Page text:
Now the airline is announcing previously implausible measures as it cuts back its network, fleet and workforce.
The carrier has acted swiftly and has not been afraid to make drastic moves – a hallmark of the current management in everything from crisis management to labour relations.
International operations will be suspended completely, with domestic capacity cut by 60%. About 150 aircraft will be grounded, and two thirds of the carrier’s 30,000 employees will be stood down.
Tough measures, but in the circumstances – entirely judicious.
As the number of global COVID -19 coronavirus cases continues to grow, world airline capacity declines are accelerating weekly.
Asia Pacific has been hardest hit, although the rate of seat decline has slowed, mainly reflecting a flattening of the curve of COVID-19 cases in China. By contrast, the rate of fall in Europe, Middle East and Africa is accelerating. North America is relatively stable so far, while Latin America capacity is still growing (but growth has slowed).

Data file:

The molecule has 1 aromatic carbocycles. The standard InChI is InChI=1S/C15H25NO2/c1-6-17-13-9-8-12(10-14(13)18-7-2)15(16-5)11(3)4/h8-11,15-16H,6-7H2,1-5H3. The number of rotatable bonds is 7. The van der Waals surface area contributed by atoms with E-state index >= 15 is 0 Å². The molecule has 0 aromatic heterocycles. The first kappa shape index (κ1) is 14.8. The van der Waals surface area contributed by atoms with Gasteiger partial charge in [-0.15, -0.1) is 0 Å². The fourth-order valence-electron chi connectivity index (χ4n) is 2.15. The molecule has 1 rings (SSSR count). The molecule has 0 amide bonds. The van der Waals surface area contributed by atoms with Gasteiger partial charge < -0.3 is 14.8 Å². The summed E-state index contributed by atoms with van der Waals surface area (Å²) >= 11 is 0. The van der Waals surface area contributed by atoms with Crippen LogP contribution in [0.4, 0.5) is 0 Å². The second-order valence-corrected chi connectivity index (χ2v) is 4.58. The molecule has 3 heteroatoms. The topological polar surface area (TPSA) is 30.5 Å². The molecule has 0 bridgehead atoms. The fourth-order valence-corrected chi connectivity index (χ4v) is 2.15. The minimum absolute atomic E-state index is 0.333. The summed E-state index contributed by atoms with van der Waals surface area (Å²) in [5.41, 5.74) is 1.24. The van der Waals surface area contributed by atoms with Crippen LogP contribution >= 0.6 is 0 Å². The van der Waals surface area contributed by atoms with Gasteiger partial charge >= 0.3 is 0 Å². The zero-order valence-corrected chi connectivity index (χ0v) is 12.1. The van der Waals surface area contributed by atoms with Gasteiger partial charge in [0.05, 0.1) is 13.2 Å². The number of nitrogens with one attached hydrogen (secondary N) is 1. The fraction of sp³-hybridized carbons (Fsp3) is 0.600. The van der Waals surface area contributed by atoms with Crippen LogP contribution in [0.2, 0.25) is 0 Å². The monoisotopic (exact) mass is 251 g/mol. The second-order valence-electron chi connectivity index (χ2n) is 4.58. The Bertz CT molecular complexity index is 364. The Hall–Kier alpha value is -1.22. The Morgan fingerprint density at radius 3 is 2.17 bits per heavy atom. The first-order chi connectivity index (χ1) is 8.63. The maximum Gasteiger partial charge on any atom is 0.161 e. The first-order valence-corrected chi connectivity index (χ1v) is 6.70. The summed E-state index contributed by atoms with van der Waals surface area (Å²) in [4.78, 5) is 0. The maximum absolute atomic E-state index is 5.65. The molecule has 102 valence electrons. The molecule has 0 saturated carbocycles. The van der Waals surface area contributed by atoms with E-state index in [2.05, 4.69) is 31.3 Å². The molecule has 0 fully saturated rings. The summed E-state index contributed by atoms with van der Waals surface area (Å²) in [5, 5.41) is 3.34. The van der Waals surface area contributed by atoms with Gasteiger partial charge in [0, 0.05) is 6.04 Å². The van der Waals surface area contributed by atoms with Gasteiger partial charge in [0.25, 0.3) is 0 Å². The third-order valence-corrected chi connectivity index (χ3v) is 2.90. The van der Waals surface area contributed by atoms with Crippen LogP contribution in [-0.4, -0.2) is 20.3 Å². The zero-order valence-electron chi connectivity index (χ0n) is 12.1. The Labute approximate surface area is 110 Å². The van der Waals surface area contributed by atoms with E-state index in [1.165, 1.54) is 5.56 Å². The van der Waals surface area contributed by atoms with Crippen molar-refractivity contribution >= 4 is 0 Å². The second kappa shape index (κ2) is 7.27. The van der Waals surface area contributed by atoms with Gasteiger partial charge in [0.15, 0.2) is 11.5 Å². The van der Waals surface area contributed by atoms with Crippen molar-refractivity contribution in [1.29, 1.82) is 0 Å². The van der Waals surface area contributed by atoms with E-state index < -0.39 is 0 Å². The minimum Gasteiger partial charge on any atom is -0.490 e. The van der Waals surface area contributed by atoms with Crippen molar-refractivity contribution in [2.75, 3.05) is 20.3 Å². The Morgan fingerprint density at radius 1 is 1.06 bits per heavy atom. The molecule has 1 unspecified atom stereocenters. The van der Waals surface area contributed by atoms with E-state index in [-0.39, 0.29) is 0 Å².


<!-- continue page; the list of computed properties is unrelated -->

Current OAG schedules data (combined with seat configuration data from the CAPA Fleet Database) show a year-on-year fall in global seat capacity of -14.7% for the week of 16-Mar-2020 – the fastest drop so far this year. They also project that the decline will narrow to -4.0% by the end of Apr-2020.
However, these statistics inevitably lag reality, and will do so until forward looking schedules data fully reflect recent (and still evolving) airline plans to shrink further. Moreover, demand is falling faster than capacity.
World Health organisation data on COVID -19 cases are likely to remain the best (and only) lead indicator for aviation while the current crisis lasts.
The above is a selection of in-depth insights on the latest developments in the aviation and travel industry related to the COVID-19 outbreak. CAPA Membership includes a range of reports featuring accurate data and independent commentary from our global team of analysts, who offer a unique perspective and actionable insights to help improve decision making. For more information about CAPA Membership, please click here.